“We usually have a yard sale here about twice a year anyway,” said Donna, explaining they decided to choose this weekend not only because of the 100-mile sale, but because of an abundance of items.
“Every time I [have a yard sale] I say it’s going to be the last time,” she said, “but you see where I am. It’s just a lot of work [for the amount of money made].”
The work started early for many vendors. Kristin Poplin and her young assistants were setting up in State Road before the sun rose Saturday morning. “We made money instead of spent money this year,” said Poplin, who normally makes it a point to visit the coast during the market to avoid the traffic.
“If I can’t fight them, I’m going to join them,” said Poplin, who seemed to be enjoying her time with her daughters and niece, Asia McGee.
“It’s been fun and tiring being with my family,” said McGee.
J’Lynn Poplin agreed, “The coolest thing is the kids coming up to look at the books and sharing my love of reading with them.”
In spite of the hard and early work involved, some individuals particularly enjoy the process, making purchases from one place to sell in another in a process known as picking. The road market is an excellent place for pickers to both buy and sell.
“You get to know what people like, both buying and selling,” said Jehanna Niccloy, who considers herself “a collector of many things,” along with her husband. “You get to learn a lot of history,” said Niccloy. She was looking forward to the day when her 2-year-old daughter can join her.
“She’s going to learn the value of a dollar,” said Niccloy, who added meeting the people and hearing their stories is one of the best parts of picking next to, “that rush you get [when you find] that specific item you are looking for.”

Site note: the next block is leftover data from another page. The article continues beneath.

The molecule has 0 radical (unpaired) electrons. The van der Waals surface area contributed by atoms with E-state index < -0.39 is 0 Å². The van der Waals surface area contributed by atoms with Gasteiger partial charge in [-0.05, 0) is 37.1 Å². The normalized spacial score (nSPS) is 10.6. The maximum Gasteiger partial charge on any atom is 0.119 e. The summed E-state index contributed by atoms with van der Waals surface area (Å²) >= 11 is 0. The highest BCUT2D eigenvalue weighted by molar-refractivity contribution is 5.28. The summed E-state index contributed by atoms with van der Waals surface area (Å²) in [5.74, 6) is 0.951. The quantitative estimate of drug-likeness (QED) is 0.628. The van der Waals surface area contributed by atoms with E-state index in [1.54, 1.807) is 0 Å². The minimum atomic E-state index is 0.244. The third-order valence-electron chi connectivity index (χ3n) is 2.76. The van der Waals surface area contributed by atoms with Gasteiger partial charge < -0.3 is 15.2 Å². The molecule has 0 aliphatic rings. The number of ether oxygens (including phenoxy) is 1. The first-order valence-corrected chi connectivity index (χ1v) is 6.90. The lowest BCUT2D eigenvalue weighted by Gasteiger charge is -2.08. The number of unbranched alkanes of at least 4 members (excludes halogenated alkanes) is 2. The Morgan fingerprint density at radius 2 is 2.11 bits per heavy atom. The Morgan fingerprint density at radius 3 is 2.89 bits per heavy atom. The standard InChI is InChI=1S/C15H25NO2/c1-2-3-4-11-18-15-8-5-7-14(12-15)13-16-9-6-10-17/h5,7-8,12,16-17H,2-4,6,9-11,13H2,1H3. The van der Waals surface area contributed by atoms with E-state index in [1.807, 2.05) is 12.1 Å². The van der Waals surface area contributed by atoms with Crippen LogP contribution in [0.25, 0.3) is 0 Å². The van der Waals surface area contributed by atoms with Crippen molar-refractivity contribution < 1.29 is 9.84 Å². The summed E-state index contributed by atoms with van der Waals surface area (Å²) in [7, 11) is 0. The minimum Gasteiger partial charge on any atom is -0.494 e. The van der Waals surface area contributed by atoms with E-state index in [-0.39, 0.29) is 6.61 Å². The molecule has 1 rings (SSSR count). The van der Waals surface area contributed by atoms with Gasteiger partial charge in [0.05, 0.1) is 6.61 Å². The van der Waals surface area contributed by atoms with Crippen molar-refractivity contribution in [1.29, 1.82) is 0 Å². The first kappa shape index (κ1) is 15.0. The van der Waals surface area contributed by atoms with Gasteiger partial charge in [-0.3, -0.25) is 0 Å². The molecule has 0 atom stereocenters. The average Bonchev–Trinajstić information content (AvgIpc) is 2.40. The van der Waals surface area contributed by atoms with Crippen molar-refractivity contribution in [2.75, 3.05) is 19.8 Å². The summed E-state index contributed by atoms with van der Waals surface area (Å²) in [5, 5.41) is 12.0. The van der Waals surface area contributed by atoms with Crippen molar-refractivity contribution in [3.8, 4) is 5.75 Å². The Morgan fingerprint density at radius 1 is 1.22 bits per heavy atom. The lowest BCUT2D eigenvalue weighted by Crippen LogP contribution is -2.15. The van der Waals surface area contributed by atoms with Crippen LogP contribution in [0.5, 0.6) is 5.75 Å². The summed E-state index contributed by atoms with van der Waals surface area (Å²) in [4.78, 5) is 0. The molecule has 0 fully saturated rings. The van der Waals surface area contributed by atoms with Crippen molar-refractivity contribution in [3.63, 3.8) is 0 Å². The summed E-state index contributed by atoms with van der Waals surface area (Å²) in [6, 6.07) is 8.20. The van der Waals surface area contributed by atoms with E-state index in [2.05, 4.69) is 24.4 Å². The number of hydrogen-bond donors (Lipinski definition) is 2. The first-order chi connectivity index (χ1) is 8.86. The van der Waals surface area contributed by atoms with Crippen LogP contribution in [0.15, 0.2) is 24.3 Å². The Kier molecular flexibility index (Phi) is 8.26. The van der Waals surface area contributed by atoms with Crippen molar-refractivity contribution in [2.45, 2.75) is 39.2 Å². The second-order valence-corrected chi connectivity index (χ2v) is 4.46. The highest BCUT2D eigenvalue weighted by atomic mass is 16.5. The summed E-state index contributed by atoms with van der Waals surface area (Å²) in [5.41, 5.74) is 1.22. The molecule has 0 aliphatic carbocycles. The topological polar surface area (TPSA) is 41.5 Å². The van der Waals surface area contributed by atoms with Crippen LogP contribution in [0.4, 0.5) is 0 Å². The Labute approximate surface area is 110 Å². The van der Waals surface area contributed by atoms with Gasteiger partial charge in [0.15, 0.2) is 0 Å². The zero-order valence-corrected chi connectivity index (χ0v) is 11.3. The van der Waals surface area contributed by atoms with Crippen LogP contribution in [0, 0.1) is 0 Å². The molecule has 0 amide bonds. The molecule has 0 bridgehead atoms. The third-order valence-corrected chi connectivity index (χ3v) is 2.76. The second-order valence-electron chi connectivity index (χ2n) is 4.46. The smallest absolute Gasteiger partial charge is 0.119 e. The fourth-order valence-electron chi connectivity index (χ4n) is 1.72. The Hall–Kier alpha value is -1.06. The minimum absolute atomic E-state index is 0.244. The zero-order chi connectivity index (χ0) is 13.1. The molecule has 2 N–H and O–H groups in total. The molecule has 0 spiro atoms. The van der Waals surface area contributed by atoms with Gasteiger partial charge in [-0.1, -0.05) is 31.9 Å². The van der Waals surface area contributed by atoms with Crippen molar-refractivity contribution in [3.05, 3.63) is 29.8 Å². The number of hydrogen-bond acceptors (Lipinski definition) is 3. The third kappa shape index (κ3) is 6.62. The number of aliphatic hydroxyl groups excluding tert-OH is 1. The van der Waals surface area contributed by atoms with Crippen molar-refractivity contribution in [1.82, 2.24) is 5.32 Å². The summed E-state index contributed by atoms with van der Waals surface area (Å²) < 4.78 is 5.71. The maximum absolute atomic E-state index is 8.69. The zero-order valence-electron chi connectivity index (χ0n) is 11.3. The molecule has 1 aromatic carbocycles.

The road market seems to be a good place to find just about anything. “[There is] a good mixture of stuff from high-end items to things that are just a few dollars,” said Niccloy, who was set up at the Elkin Antique Mall in downtown Elkin where shoppers were eager to share their experience.
“There was a local resident who went the whole thing,” said Niccloy of a buyer who spoke to her Saturday. “He thought there wasn’t as much of a crowd as last year. There didn’t seem to be as many vendors.”
The number of individuals did not necessarily indicate the success of the road market, however. According to Teresa Houston of the Elkin Antique Mall, Friday sales were higher than Saturday, although there seemed to be more people on Saturday. “We were trying to count, but we just couldn’t keep up,” said Houston. “People were coming in both front doors and the back door and there were people who didn’t come inside at all.”
“You meet a lot of nice people,” said Donald McCraw, describing individuals he met on Friday who had traveled half the market and were inquiring about hotels so they could finish on Saturday.
Unfortunately that description did not apply to everyone. Although most drivers seemed to realize they would need to be more aware of pedestrians as well as other vehicles, some were witnessed stopping in such a way as to cause other vehicles to come to a halt in the midst of oncoming traffic. In spite of accidents and near misses, the road market seemed to be enjoyed by most people, encouraging visits to restaurants and other businesses as well as the street vendors.
Beanie Taylor can be reached at 336-258-4058 or on Twitter @TBeanieTaylor.